The papers: 'My deal or square one - the debate begins'

Image caption The aftermath of "the deal" dominates Scotland's front pages on Monday. The i's headline says "let the debate begin", saying both sides have warned that "there is no plan B". The paper also quotes Foreign Secretary Jeremy Hunt, who said "it's not possible to rule out anything" when asked if the government could collapse in the event her deal is defeated in parliament in December.
Image caption The National claims that it is now “May’s deal, or independence”. The paper says Idyref2 has moved a step closer after SNP leaders reacted with “fury” to the deal being agreed by the EU.
Image caption Mrs May has a "frantic" two-week campaign to sell her deal, according to The Times. It says her strategy for selling the plan to MPs is "high risk", with the possibility of up to 90 of them threatening to rebel. The paper says she is planning a tour of the UK.
Image caption "Now for the hard part" says The Scotsman on the next steps for Theresa May. The paper says the Conservative leader now has two weeks to build up support for the deal despite mounting opposition from both within and outside her party. It also says the UK has been warned by the EU a better Brexit deal is not possible if they vote down the one agreed in Brussels yesterday.
Image caption In the Daily Telegraph, it is reported the prime minister wants to challenge Jeremy Corbyn to a TV debate on the Brexit deal. Her desired showdown with the Labour leader is part of what the paper calls an "election-style campaign" to sell her deal to the country. The report suggests that if the opposition leader refuses to go head-to-head, Mrs May will appear in a "Question Time" scenario.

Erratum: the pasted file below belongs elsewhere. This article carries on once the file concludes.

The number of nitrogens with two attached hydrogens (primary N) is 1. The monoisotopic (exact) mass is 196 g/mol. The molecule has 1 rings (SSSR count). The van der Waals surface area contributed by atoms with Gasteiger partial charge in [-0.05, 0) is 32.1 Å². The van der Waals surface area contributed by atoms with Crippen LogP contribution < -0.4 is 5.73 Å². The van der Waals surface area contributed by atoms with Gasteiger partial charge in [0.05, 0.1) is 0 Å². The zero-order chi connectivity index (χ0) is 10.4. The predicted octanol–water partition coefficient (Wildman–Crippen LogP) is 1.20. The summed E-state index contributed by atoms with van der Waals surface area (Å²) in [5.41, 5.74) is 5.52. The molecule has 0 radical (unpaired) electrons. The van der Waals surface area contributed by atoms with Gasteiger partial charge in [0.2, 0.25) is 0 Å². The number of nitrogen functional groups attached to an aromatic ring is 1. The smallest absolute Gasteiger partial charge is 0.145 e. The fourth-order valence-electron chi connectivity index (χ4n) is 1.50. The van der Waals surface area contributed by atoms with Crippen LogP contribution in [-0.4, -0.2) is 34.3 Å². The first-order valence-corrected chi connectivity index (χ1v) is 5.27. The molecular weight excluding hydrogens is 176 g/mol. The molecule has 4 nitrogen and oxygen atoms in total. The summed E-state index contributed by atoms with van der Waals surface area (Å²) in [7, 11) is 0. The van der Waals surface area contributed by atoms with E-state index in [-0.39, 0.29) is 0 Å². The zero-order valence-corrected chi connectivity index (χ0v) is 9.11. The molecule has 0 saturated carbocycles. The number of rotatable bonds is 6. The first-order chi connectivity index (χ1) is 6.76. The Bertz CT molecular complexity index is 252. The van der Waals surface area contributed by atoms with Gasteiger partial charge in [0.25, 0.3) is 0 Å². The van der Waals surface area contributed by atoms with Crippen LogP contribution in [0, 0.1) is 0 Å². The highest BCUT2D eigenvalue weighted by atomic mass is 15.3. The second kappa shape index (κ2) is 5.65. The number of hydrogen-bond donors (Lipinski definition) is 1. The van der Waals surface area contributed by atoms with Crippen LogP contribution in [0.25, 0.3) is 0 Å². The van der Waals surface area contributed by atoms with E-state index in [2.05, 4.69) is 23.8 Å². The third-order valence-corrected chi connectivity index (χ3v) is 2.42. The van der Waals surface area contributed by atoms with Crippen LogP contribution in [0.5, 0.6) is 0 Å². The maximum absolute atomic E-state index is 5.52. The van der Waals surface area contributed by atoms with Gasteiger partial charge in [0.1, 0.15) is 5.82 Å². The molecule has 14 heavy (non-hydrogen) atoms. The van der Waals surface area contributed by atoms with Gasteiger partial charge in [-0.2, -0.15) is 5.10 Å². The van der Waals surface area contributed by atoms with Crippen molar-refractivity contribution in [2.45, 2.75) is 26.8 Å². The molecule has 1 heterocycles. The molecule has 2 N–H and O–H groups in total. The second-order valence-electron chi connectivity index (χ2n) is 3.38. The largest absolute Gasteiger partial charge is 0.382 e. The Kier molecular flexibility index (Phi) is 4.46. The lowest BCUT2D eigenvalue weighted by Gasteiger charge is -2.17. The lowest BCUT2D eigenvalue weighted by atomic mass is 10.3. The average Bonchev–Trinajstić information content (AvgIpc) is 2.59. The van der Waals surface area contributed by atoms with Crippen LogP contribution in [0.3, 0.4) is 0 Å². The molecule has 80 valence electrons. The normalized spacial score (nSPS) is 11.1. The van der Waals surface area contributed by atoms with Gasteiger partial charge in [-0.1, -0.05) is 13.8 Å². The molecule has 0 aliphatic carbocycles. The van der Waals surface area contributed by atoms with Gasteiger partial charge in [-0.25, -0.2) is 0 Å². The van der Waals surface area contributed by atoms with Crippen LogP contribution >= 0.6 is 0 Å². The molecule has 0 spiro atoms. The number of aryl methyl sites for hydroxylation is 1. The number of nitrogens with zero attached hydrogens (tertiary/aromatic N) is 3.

Image caption "Theresa's frantic fortnight" is the headline in the Scottish Daily Mail, which reports that after EU leaders signed off the deal, the even tougher battle is in the House of Commons as MPs get their say. There is also an admission from the foreign secretary that the government could collapse if the deal is rejected.
Image caption The Scottish Daily Express says Theresa May will now tell MPs to "get on with it" and deliver Brexit to the UK voters. The paper says the prime minister plans to tell the Commons the British public has had enough of the political infighting and want the issue concluded as soon as possible.
Image caption The Herald is one of the few papers leading with a non-Brexit story. Its lead claims that a generation brought up on microwave food is fuelling the obesity crisis. A top surgeon claims few of his patients have basic culinary skills or have sat down to a family meal.
Image caption The Daily Record leads with an exclusive claiming laps of honour will be banned at Old Firm games. The story claims a senior police officer said Celtic's on-pitch celebrations in September "incited" a violent reaction from opposing fans.
Image caption Monday's Courier leads with a dramatic incident in a Dundee flat where armed police were called to deal with a "shirtless man" after a series of bangs and smoke were reported from a property.
Image caption The announcement of a massive harbour investment at the port of Cromarty Firth is the top story in the Press and Journal's Inverness edition. A total of £30m will be spent to allow the port to accommodate energy projects and the larger cruise ships. The project will be completed in 2020, creating more than 140 jobs.
Image caption The Scottish Sun's top story is about Bay City Rollers star Pat McGlynn's involvement in a car incident. The paper alleged he suffered a head injury after being "mown down" by his brother.

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